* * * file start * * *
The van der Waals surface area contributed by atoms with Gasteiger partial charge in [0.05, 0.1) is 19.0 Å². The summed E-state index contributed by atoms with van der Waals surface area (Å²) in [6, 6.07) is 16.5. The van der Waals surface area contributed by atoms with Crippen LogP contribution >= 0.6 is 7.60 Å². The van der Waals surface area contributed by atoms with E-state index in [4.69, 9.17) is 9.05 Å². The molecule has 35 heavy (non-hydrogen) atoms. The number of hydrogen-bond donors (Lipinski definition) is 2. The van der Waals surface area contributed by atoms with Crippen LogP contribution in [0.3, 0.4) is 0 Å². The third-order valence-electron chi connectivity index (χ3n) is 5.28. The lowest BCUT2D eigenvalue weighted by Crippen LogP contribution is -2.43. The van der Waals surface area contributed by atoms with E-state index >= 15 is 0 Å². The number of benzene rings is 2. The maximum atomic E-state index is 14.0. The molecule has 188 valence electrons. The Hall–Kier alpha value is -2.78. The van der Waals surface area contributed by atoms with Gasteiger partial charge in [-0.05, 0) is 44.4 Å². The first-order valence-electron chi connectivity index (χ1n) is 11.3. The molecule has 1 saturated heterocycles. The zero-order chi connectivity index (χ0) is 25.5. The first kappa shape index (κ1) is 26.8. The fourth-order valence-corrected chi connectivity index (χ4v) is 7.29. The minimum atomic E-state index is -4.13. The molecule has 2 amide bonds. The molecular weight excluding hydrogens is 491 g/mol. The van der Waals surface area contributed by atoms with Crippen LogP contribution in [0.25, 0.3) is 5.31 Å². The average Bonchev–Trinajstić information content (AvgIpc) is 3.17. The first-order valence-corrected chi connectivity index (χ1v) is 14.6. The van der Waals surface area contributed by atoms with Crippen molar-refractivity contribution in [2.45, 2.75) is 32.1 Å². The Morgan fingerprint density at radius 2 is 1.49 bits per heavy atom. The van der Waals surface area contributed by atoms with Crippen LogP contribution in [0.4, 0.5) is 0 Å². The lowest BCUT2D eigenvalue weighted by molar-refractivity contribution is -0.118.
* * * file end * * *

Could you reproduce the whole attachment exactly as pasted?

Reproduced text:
The van der Waals surface area contributed by atoms with Gasteiger partial charge in [0.05, 0.1) is 19.0 Å². The summed E-state index contributed by atoms with van der Waals surface area (Å²) in [6, 6.07) is 16.5. The van der Waals surface area contributed by atoms with Crippen LogP contribution >= 0.6 is 7.60 Å². The van der Waals surface area contributed by atoms with E-state index in [4.69, 9.17) is 9.05 Å². The molecule has 35 heavy (non-hydrogen) atoms. The number of hydrogen-bond donors (Lipinski definition) is 2. The van der Waals surface area contributed by atoms with Crippen LogP contribution in [0.3, 0.4) is 0 Å². The third-order valence-electron chi connectivity index (χ3n) is 5.28. The lowest BCUT2D eigenvalue weighted by Crippen LogP contribution is -2.43. The van der Waals surface area contributed by atoms with E-state index >= 15 is 0 Å². The number of benzene rings is 2. The maximum atomic E-state index is 14.0. The molecule has 188 valence electrons. The Hall–Kier alpha value is -2.78. The van der Waals surface area contributed by atoms with Gasteiger partial charge in [-0.05, 0) is 44.4 Å². The first-order valence-electron chi connectivity index (χ1n) is 11.3. The molecule has 1 saturated heterocycles. The zero-order chi connectivity index (χ0) is 25.5. The first kappa shape index (κ1) is 26.8. The fourth-order valence-corrected chi connectivity index (χ4v) is 7.29. The minimum atomic E-state index is -4.13. The molecule has 2 amide bonds. The molecular weight excluding hydrogens is 491 g/mol. The van der Waals surface area contributed by atoms with Crippen LogP contribution in [0.25, 0.3) is 5.31 Å². The average Bonchev–Trinajstić information content (AvgIpc) is 3.17. The first-order valence-corrected chi connectivity index (χ1v) is 14.6. The van der Waals surface area contributed by atoms with Crippen molar-refractivity contribution in [2.45, 2.75) is 32.1 Å². The Morgan fingerprint density at radius 2 is 1.49 bits per heavy atom. The van der Waals surface area contributed by atoms with Crippen LogP contribution in [0.4, 0.5) is 0 Å². The lowest BCUT2D eigenvalue weighted by molar-refractivity contribution is -0.118.